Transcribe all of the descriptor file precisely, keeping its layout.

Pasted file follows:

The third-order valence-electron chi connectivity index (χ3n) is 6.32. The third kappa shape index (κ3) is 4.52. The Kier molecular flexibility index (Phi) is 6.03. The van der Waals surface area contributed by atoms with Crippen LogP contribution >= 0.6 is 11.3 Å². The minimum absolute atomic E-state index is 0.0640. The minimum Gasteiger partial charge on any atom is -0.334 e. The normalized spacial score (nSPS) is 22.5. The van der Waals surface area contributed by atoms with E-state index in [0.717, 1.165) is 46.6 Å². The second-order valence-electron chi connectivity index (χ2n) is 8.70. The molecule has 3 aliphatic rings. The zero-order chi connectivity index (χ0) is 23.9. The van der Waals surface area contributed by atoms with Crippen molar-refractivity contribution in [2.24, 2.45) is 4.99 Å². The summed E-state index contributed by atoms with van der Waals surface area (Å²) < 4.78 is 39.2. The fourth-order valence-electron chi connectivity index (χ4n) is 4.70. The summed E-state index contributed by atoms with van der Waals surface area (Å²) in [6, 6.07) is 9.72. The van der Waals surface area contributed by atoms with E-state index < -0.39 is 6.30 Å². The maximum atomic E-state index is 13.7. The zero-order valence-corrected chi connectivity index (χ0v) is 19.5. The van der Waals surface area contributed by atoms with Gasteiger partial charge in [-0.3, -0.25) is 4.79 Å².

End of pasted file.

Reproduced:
The third-order valence-electron chi connectivity index (χ3n) is 6.32. The third kappa shape index (κ3) is 4.52. The Kier molecular flexibility index (Phi) is 6.03. The van der Waals surface area contributed by atoms with Crippen LogP contribution >= 0.6 is 11.3 Å². The minimum absolute atomic E-state index is 0.0640. The minimum Gasteiger partial charge on any atom is -0.334 e. The normalized spacial score (nSPS) is 22.5. The van der Waals surface area contributed by atoms with E-state index in [0.717, 1.165) is 46.6 Å². The second-order valence-electron chi connectivity index (χ2n) is 8.70. The molecule has 3 aliphatic rings. The zero-order chi connectivity index (χ0) is 23.9. The van der Waals surface area contributed by atoms with Crippen molar-refractivity contribution in [2.24, 2.45) is 4.99 Å². The summed E-state index contributed by atoms with van der Waals surface area (Å²) < 4.78 is 39.2. The fourth-order valence-electron chi connectivity index (χ4n) is 4.70. The summed E-state index contributed by atoms with van der Waals surface area (Å²) in [6, 6.07) is 9.72. The van der Waals surface area contributed by atoms with E-state index < -0.39 is 6.30 Å². The maximum atomic E-state index is 13.7. The zero-order valence-corrected chi connectivity index (χ0v) is 19.5. The van der Waals surface area contributed by atoms with Gasteiger partial charge in [-0.3, -0.25) is 4.79 Å².